PARIS — French officials indicated that some Turkish associations have raised suspicion and legal controversy due to their refusal to sign a charter against extremism and commented that organizations that cannot commit to the values of the French Republic have no place in France.
Spokesperson for the French government Gabriel Attal stated that the Turkish Milli Görüş (National Vision) association has no place in France because it contravenes the values of the French Republic and is implementing a foreign agenda.
“Clearly it should not organize activities and exist in the Republic,” he commented, clarifying that his statements should not be construed as declaring a ban of the association.
French Interior Minister Gérald Darmanin, in an interview with Le Point Newspaper, stated that the French state has nothing to negotiate with groups that refuse to sign the charter.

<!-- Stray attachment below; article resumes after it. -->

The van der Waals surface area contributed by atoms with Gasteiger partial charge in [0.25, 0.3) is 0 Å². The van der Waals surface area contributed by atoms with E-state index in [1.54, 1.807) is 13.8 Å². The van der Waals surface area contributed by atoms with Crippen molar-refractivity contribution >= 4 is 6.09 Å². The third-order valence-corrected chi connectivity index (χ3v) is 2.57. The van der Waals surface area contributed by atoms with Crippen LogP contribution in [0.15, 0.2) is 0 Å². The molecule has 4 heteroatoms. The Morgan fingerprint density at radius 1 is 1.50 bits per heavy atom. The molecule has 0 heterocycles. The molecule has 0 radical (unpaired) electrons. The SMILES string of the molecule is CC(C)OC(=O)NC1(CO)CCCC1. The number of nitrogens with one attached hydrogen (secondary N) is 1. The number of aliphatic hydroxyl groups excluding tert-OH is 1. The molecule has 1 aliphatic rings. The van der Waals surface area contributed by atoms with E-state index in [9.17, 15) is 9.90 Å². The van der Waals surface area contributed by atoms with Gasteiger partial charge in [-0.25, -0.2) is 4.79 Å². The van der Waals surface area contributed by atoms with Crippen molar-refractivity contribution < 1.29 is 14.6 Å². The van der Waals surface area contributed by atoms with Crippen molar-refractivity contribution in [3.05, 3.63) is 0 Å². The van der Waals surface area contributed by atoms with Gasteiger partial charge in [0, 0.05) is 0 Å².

“France will strengthen oversight over their activities,” said Darmanin, stressing that the association’s refusal shows the shadows of foreign interference and extremist movements operating within France.
The statements come after Milli Görüş sparked controversy in the country in recent weeks for its refusal to sign a charter against extremism jointly developed by the French government and religious organizations.
The head of France’s umbrella Muslim association, the French Council of the Muslim Faith (CFCM), criticized Milli Görüş and two other associations — one of them also Turkish, for refussing to sign a charter intended to demonstrate that Islam is in line with the principles and laws of France.
CFCM president Mohammed Moussoui said the refusal was, “not likely to provide reassurance … on the state of the representative bodies of the Muslim religion.”